Last Updated November 3, 2023.
The King of Athens, Theseus, is a famous hero of Greek mythology; his youthful exploits earned him the honor of the throne, which he shares with his second wife, Phaedra. His eldest son, Hippolytus, is the product of his first marriage to Antiope, the Queen of the Amazons. Theseus is beloved by his citizens and family but is quick to anger and slow to listen, which ultimately leads to the play’s disastrous culmination. He loves his son and wife, but this love blinds him, leaving Theseus unable to discern the truth about those dearest to him.
Phaedra is the play’s eponymous character; as such, Phaedra is largely concerned with her turbulent emotional state. Although she is married to Theseus, she finds herself enamored with her stepson, Hippolytus. Tortured by this misplaced passion, she tries to cure herself using various methods, including praying to Venus and treating Hippolytus cruelly. However, nothing works. Phaedra is a passionate woman with strong emotions; she has a strong resolve and stands by her convictions, resolving to commit suicide to murder the illicit love that she cannot shake.
Upon learning of her husband’s death, Phaedra changes tactics, intending to pursue her once-forbidden love and act on her desires. Fundamentally, Phaedra is a good woman with a strong grasp of moral feeling. Unfortunately, she finds herself gripped by the “madness” of a love she does not want, so her convictions fall to the wayside, abandoned in the pursuit of her passion. As a result, she often makes regrettable and occasionally morally-questionable decisions. Despite this, she is a pitiable character, as her monologues often linger in self-deprecation and sorrow.
The son of Theseus and his first wife, Antiope, Hippolytus, is a quintessential Greek hero. He is handsome, heroic, and deeply enmeshed in a doomed love affair with a woman he cannot have. Despite his misplaced love for Aricia, the sister of two traitors to the Athenian crown, Hippolytus is a good-hearted man with a deep respect for his father. When his virtue is questioned, and he is accused of assaulting his stepmother, Hippolytus does not plead his case; instead, he accepts his unearned punishment and leaves Athens. His quiet acceptance reveals his measured temperament and integrity, while the battle that ensues during his voyage indicates his strength and courage. Indeed, Hippolytus is a balanced man who is both physically and emotionally strong. However, Hippolytus's virtues are ultimately irrelevant, as his story ends with his gruesome death at the hands of a sea monster.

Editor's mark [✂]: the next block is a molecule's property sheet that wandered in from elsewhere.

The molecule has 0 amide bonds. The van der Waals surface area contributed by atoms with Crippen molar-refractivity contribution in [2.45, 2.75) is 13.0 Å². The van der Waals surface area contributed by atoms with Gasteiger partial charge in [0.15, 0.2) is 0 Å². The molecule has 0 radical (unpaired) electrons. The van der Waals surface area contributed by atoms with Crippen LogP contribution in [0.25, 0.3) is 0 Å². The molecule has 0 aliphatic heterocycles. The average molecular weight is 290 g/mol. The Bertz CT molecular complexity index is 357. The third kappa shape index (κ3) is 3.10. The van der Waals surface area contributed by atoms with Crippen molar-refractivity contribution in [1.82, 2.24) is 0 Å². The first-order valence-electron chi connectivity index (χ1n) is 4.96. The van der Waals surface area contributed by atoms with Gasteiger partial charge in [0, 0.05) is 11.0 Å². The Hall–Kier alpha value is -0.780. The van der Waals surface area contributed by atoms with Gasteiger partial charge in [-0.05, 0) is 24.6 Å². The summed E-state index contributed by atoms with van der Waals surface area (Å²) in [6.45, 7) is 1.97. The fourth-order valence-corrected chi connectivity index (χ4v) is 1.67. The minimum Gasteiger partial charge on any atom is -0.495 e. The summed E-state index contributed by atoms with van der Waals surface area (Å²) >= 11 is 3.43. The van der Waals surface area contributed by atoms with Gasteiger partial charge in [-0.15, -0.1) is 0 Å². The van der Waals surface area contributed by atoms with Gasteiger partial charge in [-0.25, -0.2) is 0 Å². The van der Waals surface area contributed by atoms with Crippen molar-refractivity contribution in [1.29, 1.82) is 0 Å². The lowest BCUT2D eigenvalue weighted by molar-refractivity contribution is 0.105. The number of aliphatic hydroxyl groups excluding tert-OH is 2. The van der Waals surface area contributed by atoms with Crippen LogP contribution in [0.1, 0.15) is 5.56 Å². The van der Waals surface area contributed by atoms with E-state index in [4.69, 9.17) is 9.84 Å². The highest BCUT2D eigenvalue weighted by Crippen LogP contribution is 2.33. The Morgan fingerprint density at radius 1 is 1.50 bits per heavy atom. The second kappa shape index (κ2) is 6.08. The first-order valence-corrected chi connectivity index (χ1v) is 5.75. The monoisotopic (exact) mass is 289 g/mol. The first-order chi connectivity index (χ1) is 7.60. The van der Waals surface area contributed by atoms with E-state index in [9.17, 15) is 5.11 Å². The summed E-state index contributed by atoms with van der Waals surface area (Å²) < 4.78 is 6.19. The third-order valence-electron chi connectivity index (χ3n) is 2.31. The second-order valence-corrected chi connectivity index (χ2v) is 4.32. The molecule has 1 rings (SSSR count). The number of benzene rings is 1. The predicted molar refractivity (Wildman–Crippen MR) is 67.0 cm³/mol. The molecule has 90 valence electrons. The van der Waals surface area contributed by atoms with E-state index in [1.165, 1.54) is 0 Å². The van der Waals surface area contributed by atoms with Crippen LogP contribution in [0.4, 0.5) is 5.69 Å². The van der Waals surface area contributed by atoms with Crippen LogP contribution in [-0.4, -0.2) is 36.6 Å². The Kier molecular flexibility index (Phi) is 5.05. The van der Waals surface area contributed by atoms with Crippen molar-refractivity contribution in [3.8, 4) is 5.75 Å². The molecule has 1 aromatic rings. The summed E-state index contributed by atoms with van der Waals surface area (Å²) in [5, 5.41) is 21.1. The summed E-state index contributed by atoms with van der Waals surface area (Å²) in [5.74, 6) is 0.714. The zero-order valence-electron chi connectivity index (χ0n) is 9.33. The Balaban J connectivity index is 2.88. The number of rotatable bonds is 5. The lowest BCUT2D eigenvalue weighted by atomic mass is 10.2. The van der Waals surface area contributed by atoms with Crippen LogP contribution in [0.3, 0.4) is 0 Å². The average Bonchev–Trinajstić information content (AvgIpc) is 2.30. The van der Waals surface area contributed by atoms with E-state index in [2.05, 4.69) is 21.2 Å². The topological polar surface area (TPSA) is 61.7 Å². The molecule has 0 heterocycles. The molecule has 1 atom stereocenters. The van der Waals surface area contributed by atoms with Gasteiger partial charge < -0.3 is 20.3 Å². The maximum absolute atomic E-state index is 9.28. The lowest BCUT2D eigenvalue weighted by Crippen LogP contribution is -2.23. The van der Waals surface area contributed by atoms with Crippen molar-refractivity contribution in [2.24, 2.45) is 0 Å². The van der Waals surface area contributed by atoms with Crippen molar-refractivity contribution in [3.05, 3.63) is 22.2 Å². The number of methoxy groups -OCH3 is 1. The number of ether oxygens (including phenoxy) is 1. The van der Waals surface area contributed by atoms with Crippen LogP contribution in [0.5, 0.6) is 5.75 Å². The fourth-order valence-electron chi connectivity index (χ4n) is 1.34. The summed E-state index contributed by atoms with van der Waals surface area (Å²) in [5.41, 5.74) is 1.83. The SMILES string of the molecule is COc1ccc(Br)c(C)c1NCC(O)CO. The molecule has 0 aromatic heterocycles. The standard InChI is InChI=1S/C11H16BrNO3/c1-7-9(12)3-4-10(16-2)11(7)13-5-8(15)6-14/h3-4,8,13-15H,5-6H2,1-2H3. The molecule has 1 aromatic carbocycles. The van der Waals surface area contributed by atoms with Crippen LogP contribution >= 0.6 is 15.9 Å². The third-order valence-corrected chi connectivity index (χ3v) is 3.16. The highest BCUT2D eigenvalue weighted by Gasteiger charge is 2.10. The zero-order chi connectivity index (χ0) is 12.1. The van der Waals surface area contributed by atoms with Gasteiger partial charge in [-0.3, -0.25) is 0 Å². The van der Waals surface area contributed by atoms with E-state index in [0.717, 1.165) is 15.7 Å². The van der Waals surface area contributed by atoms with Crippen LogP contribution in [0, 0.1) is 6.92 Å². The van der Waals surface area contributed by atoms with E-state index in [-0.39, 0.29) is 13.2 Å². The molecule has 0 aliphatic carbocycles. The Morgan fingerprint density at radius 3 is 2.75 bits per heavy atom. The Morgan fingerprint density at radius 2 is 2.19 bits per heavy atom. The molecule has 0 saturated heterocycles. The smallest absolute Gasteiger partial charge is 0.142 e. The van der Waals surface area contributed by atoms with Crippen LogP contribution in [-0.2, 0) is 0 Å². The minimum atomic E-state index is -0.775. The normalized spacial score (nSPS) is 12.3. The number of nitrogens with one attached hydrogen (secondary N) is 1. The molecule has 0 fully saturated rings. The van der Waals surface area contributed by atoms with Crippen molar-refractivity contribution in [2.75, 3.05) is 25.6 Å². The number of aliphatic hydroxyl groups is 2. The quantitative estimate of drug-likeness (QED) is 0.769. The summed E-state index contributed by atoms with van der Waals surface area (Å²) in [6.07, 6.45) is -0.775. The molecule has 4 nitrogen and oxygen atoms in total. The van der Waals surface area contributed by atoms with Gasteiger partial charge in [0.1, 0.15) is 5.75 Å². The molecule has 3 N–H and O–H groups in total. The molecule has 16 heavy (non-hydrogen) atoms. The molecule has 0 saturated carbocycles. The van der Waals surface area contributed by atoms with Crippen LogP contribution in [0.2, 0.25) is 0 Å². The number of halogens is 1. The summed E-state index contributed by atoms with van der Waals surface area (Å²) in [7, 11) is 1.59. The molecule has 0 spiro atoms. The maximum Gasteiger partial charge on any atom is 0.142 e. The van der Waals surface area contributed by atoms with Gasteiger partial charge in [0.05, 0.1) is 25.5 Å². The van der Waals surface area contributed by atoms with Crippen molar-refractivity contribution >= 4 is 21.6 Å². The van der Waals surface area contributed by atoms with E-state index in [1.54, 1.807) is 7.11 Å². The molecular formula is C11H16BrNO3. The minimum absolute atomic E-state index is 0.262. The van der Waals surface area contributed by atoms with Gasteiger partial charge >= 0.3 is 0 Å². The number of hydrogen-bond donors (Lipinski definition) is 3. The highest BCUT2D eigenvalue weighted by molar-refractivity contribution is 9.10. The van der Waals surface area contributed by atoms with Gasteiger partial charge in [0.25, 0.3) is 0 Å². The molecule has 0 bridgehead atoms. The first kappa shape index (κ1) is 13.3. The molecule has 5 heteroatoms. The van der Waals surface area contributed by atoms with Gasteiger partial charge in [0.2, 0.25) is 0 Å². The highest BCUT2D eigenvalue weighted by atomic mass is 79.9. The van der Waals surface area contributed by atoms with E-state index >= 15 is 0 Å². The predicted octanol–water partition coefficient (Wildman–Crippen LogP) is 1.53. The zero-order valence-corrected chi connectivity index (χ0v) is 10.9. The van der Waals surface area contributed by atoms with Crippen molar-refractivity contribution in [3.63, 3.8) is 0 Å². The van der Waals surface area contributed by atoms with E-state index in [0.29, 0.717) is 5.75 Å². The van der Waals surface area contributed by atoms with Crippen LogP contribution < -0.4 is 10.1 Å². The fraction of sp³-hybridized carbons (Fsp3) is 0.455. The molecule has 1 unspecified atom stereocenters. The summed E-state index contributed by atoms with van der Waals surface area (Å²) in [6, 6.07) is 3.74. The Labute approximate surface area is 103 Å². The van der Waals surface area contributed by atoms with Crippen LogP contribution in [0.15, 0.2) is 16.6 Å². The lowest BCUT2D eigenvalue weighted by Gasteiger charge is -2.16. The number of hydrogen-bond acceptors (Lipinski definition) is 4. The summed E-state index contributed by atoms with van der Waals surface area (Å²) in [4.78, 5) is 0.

Aricia is a beautiful Athenian princess. She has the misfortune of sharing blood with two men who attempted to usurp the Athenian throne. By virtue of her relation to these traitors, she is also viewed as a traitor. She imagines that this status is what inspires Hippolytus to treat her poorly but is shocked to learn that his cruelty is a warped expression of his suppressed love. Aricia is a sweet and gentle soul who is receptive to Hippolytus's advances and quickly accepts his proposal of their union. She is a loyal advocate for her lover and attempts to beg his pardon from the immovable Theseus.
Oenone is Phaedra’s nurse. She also acts as the queen’s loyal confidant, although she seems to take her role too seriously. Oenone has significant influence over the play’s events. Following her advice, Phaedra pursues Hippolytus, which proves to be a mistake. To hide her shame, Phaedra agrees to Oenone’s plan to blame Hippolytus for her incestuous desires. Ultimately, Oenone’s advice leads Phaedra down a dark and maddening path, so the queen accuses Oenone...
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of intentionally orchestrating Phaedra’s dire circumstances and dismisses her from her position. The nurse, devastated by the loss of her position and dearest friend, commits suicide. She is an interesting character, as she operates as something of an extension of Phaedra, discussing her interests, sharing her sins, and joining in on the chaotic exchange of love and death.
Hippolytus's tutor, Theramenes, is a wise and loyal older man who seeks to shape his young pupil into a kind and intelligent future ruler. After Hippolytus’s banishment from Athens, Theramenes witnesses his pupil’s heroic but ultimately futile battle with the sea monster that brings about his death. Devastated by the loss, Theramenes returns to Athens and eloquently relays Hippolytus’s courage to a grief-stricken Theseus.
Ismene is a close friend and confidant of Aricia. The pair share many secrets, and Ismene is responsible for emboldening Aricia to accept Hippolytus’s proposal of marriage.
As the Athenian Queen, Phaedra has many servants. However, only one (aside from her nurse, Oenone) is given a name. Panope is a recurring servant who appears throughout the play. She is responsible for falsely informing Phaedra of Theseus’s death.